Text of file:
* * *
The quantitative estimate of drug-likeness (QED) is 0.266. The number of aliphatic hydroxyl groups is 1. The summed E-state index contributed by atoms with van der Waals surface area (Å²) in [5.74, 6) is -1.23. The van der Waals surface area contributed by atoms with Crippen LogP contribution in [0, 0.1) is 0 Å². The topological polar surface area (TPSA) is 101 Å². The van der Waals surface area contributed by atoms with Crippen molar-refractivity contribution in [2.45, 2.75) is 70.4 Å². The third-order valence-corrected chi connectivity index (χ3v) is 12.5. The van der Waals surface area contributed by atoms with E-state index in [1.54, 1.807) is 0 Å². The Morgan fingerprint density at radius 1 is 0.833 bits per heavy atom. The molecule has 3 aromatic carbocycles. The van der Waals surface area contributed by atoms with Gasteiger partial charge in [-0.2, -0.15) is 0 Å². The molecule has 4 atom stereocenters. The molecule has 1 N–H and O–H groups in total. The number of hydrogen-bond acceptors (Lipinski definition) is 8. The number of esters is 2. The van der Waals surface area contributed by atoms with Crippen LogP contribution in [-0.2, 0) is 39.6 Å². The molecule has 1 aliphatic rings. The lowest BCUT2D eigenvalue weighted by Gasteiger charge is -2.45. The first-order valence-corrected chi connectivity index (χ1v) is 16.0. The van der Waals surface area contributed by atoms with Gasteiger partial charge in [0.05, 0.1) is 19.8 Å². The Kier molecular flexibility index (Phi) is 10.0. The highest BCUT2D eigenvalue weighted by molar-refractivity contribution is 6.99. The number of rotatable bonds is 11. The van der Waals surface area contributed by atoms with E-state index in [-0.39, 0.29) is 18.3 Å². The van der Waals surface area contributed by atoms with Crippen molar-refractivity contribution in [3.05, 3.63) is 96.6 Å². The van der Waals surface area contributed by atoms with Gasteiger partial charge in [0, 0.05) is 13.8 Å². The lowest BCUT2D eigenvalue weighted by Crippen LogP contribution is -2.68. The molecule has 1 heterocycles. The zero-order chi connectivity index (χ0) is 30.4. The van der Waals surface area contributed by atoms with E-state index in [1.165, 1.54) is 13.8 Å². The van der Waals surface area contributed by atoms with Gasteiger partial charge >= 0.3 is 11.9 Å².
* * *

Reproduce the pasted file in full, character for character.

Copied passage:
The quantitative estimate of drug-likeness (QED) is 0.266. The number of aliphatic hydroxyl groups is 1. The summed E-state index contributed by atoms with van der Waals surface area (Å²) in [5.74, 6) is -1.23. The van der Waals surface area contributed by atoms with Crippen LogP contribution in [0, 0.1) is 0 Å². The topological polar surface area (TPSA) is 101 Å². The van der Waals surface area contributed by atoms with Crippen molar-refractivity contribution in [2.45, 2.75) is 70.4 Å². The third-order valence-corrected chi connectivity index (χ3v) is 12.5. The van der Waals surface area contributed by atoms with E-state index in [1.54, 1.807) is 0 Å². The Morgan fingerprint density at radius 1 is 0.833 bits per heavy atom. The molecule has 3 aromatic carbocycles. The van der Waals surface area contributed by atoms with Gasteiger partial charge in [-0.2, -0.15) is 0 Å². The molecule has 4 atom stereocenters. The molecule has 1 N–H and O–H groups in total. The number of hydrogen-bond acceptors (Lipinski definition) is 8. The number of esters is 2. The van der Waals surface area contributed by atoms with Crippen LogP contribution in [-0.2, 0) is 39.6 Å². The molecule has 1 aliphatic rings. The lowest BCUT2D eigenvalue weighted by Gasteiger charge is -2.45. The first-order valence-corrected chi connectivity index (χ1v) is 16.0. The van der Waals surface area contributed by atoms with Gasteiger partial charge in [0.05, 0.1) is 19.8 Å². The Kier molecular flexibility index (Phi) is 10.0. The highest BCUT2D eigenvalue weighted by molar-refractivity contribution is 6.99. The number of rotatable bonds is 11. The van der Waals surface area contributed by atoms with E-state index in [-0.39, 0.29) is 18.3 Å². The van der Waals surface area contributed by atoms with Crippen molar-refractivity contribution in [3.05, 3.63) is 96.6 Å². The van der Waals surface area contributed by atoms with Gasteiger partial charge in [0, 0.05) is 13.8 Å². The lowest BCUT2D eigenvalue weighted by Crippen LogP contribution is -2.68. The molecule has 1 heterocycles. The zero-order chi connectivity index (χ0) is 30.4. The van der Waals surface area contributed by atoms with E-state index in [1.165, 1.54) is 13.8 Å². The van der Waals surface area contributed by atoms with Gasteiger partial charge >= 0.3 is 11.9 Å².